Thermal Simulation of An Underfloor Heating System

Thermal Simulation of An Underfloor Heating System

Designing an underfloor heating system is not a matter of drawing lines on a paper; it also requires the use of engineering science. Over the years, a lot of people have adopted this system for their commercial buildings. Most who are favoring these heating systems are also, for the most part, the same ones who have embraced underfloor air distribution solutions. In the United Kingdom, for example, many buildings now have underfloor heating systems and underfloor ventilation systems. However, the actual performance of the heat emitter is often overlooked or unknown during the design stage of these systems. Underfloor heating systems were initially installed in newly developed properties within a 75mm thick sand and cement screed. Also, a 50mm thick anhydrite flowing screed was used in other scenarios. As the underfloor heating systems became popular, the market started to design new systems to be installed in new buildings as well as older ones. These new systems can be categorized as either suspended or floating floors, and there is an increased emphasis on low profile systems. However, underfloor heating systems come with their own challenges, and thermal simulation is required to solve these challenges. It also helps to reduce the costs which might be incurred uninstalling default systems. Thermal simulation of an underfloor heating system helps to: Locate thermal bridges, that is, at the windows, walls and heating pipes. Understand the dimension of heating systems in regard to their maximum power. Considerations for worst case scenarios like cold winter days are also made. Rate the underfloor heating system in regards to the achieved floor temperatures and human local comfort responsiveness....

The Structure and Performance of National Implementation Coordinating Units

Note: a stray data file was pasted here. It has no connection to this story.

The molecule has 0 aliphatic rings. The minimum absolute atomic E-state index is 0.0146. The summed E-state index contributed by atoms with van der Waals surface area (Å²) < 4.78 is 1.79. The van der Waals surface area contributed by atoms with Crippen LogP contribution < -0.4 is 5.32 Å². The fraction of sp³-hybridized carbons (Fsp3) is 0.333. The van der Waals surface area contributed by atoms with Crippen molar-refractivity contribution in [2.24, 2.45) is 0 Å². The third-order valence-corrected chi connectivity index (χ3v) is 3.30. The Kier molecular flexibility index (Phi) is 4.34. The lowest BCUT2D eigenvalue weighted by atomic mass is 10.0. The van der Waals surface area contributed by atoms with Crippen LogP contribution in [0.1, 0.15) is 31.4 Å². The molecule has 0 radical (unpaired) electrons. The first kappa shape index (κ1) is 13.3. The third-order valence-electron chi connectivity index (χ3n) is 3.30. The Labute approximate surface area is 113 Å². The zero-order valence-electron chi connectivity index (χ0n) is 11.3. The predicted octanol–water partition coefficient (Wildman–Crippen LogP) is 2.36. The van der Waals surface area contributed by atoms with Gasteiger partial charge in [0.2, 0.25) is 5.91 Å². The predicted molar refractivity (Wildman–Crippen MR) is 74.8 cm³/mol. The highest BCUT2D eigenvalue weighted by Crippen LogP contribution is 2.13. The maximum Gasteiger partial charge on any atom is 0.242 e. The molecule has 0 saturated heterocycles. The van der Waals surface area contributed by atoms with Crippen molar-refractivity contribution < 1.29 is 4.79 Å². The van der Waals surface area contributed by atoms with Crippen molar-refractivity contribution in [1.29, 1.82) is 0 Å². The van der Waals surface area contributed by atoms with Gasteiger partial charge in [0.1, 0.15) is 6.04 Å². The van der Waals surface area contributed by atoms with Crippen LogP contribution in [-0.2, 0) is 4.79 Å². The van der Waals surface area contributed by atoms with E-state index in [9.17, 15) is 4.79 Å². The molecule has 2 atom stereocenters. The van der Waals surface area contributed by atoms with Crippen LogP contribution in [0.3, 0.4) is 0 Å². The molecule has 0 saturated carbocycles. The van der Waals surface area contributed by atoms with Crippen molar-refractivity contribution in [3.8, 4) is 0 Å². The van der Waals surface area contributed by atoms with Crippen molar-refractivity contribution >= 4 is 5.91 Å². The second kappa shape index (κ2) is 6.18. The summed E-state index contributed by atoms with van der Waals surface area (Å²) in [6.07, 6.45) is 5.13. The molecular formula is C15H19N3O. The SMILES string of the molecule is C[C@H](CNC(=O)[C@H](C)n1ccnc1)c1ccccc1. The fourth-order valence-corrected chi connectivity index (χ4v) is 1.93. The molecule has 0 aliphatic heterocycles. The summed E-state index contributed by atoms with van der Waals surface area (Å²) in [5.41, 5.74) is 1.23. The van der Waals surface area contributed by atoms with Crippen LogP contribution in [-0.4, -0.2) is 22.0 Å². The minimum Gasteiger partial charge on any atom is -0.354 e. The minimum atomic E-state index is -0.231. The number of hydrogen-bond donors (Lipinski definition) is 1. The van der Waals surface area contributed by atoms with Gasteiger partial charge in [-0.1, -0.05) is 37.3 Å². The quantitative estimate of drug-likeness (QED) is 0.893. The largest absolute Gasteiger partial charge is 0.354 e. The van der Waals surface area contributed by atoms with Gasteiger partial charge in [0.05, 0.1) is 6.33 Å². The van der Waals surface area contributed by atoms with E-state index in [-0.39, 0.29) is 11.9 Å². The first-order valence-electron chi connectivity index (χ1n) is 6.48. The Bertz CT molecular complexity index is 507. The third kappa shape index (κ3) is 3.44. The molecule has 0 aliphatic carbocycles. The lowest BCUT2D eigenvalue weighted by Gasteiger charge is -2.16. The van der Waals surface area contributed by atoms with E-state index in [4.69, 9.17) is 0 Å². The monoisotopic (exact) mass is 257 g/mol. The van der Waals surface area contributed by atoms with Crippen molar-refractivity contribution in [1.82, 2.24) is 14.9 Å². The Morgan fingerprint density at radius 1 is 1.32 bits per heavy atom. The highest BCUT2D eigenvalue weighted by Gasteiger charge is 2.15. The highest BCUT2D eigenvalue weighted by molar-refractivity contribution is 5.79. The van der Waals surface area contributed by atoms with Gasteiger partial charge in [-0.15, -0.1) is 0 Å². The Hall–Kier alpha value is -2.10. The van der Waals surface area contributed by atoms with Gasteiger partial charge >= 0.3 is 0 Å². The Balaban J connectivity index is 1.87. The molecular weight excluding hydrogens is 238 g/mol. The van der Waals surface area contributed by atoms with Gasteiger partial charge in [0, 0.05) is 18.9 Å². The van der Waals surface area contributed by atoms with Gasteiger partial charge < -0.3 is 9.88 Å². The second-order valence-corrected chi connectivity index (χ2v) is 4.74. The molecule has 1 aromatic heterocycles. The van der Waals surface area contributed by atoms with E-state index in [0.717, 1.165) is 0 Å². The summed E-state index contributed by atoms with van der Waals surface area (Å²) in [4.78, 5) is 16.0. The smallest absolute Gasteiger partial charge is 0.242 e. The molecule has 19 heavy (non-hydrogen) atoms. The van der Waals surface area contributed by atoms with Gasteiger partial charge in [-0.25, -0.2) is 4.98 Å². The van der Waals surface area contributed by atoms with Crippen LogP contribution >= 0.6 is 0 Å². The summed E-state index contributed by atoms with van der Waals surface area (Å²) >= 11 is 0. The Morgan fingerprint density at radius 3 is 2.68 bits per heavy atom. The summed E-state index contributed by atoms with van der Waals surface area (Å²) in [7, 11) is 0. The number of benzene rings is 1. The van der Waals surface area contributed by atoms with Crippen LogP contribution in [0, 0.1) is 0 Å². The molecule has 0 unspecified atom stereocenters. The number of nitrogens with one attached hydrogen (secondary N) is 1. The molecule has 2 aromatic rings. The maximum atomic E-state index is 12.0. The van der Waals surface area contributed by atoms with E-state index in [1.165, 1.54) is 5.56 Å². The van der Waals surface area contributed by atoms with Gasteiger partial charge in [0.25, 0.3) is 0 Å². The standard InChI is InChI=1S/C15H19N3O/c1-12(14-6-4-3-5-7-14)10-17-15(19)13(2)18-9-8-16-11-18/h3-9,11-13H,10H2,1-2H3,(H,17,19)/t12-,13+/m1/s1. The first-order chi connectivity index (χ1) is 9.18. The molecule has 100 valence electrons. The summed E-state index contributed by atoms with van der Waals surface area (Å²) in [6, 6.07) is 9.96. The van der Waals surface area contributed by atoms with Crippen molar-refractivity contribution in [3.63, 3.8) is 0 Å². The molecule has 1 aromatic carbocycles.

Since April 1997, the General Secretariat of the Organisation of American States (GS/OAS) as the executing agency, and the World Bank as one of the Implementing Agencies of the Global Environmental Facility (GEF), in collaboration with the University of the West Indies, have been engaged in the implementation of a four year project entitled “Caribbean Planning for Adaptation to Climate Change” (“CPACC”). Funded by the GEF Trust Fund, the project seeks to support twelve CARICOM countries (“Participating Countries”) in preparing to cope with the adverse effects of global climate change particularly sea level rise, in coastal and marine areas. Working through a Regional Project Implementation Unit (“RPIU”) based in Barbados, as well as National Implementation Coordinating Units (“NICUS”) based in each participating country, the project utilises a combination of demonstration actions and regional training and technology transfers to achieve its objectives. Project activities are grouped within four regional and five pilot action components as follows: Regional Components (1) design and establishment of sea level/climate monitoring network; (2) establishment of databases and information systems; (3) inventory of coastal resources and use; and (4) formulation of a policy framework for integrated coastal and marine management. Pilot Components (5) coral reef monitoring for climate change; (6) coastal vulnerability and risk assessment; (7) economic valuation of coastal and marine resources; (8) formulation of economic/regulatory proposals; and (9) greenhouse gases inventory and vulnerability assessment of the agriculture and water sectors. Terms of Reference The Consultant was required to review and make recommendations on the functioning of NICUs with particular reference to their effectiveness in the following areas: • coordinating in-country activities; • preparing quarterly...